01 Champagne Jean Milan Symphorine Grand Cru 2010 $118 Until recently, the champagne market has been dominated by a group of big producers who buy their grapes from small farmers. We’re seeing more and more of these ‘growers’ turning out exceptional releases under their own labels, rivalling the quality of the bigger names and often at a better price point. Jean Milan is a tiny organic and biodynamic operation in a prestigious Grand Cru village which used to sell its fruit to the likes of Dom Pérignon. The Symphorine is its best cuvée, and the 2010 vintage has everything we look for in a premium champagne. Crisp and linear, with notes of brioche and lime, finsihing pure, lengthy and satisfying. The perfect accompaniment for any celebration.
02 Mon Cheval Waipara Valley Pinot Noir 2008 $75 C.P. Lin has produced very special wines from this small North Canterbury vineyard. He is blind, although he insists that this isn’t the reason for his heightened sensory perceptions of smell and flavour; like any artist he was born with that ability. Unlike most producers, Mon Cheval holds back its pinot for years; the current release is 2011. Great Little Vineyards has a small amount of library stock from his remarkable 2008 release, a great vintage that almost a decade on is just showing its best characters. This drop is reminiscent of great Burgundy, with soft, stunningly integrated tannic structure and an incredible velvety finish.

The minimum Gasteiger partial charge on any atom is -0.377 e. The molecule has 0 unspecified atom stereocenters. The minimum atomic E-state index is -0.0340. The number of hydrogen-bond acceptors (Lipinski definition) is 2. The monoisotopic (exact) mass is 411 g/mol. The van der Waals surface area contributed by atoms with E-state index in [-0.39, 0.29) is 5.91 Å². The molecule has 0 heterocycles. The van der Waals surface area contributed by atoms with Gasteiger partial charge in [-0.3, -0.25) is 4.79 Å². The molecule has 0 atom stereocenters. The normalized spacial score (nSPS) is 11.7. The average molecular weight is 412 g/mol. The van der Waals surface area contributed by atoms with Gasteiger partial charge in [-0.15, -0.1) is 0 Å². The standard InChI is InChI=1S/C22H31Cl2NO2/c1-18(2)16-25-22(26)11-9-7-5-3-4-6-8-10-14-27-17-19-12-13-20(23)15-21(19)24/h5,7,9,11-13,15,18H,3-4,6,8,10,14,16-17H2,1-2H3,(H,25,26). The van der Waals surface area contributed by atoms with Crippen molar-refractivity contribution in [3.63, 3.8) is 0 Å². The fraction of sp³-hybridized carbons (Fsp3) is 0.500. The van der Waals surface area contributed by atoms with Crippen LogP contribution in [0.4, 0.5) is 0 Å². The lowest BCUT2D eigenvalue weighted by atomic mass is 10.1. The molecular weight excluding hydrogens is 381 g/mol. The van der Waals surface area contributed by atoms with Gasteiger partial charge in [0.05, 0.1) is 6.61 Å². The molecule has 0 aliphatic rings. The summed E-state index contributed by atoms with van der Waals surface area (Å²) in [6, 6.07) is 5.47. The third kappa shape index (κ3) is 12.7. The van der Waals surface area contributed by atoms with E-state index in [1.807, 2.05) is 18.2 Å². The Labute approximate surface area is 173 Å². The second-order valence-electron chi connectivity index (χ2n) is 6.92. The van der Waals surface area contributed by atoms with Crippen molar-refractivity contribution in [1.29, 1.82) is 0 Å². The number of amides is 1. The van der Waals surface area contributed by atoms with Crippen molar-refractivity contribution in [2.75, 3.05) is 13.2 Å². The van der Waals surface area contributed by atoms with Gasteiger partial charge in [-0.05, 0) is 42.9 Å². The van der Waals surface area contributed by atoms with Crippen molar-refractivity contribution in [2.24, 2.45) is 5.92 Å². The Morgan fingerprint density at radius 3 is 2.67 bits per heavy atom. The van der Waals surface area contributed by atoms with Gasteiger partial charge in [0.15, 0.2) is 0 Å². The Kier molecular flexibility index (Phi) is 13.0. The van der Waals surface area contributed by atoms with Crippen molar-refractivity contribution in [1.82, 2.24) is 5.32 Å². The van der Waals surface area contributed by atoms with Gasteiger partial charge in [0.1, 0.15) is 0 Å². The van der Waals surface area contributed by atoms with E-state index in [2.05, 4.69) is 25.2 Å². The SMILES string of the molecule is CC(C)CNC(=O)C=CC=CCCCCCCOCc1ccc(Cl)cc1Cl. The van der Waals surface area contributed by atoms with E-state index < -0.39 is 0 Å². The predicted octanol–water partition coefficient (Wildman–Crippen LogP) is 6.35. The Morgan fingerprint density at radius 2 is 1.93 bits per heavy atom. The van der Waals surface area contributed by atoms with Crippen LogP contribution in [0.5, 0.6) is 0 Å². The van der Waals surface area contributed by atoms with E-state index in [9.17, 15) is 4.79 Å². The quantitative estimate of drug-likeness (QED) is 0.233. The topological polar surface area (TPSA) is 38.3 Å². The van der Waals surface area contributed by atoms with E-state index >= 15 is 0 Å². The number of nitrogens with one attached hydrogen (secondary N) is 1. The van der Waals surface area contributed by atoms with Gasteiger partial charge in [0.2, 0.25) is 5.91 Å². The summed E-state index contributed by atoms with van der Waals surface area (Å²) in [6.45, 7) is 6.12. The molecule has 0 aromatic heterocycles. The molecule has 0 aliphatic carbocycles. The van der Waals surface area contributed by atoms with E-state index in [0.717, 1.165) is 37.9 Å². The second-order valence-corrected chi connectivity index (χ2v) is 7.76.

03 Corofin Carter-Ashmore Marlborough Chardonnay 2015 $49.90 Rather than working with their own vines, Mike and Anna Paterson have sought out the best micro-sites in Marlborough to produce just five single-vineyard wines that
express the vastly different character of their soils. The Carter-Ashmore Chardonnay is produced in tiny quantities and is an example of how, done right, small-scale organic winemaking can produce something polished and elegant. Judiciously oaked and with a clean, pure finish reminiscent of Grand Cru Chablis, this dazzles with complexity.
04 Mahana Nelson Carbonique 2015 $35 “Summer sipper with body and character” – pinot noir rosé, but not as we’ve ever known it. Mahana’s Michael Glover, is a true maverick who has learned from Europe’s best winemakers and brought his respect for old-world processes to some daring experiments in Australia and now in Nelson. His interpretation of rosé is by no means traditional, but makes for a ridiculously moreish wine. The organically farmed pinot noir grapes undergo a special process called carbonic maceration, which gives the wine great perfume and lift. This tipple is strongly aromatic with a sustained, medium-bdied and very dry finish. Good texture and versatile enough to match with any number of dishes.
Brought to you by our new wine columnist Daniel Kemp of greatlittlevineyards.com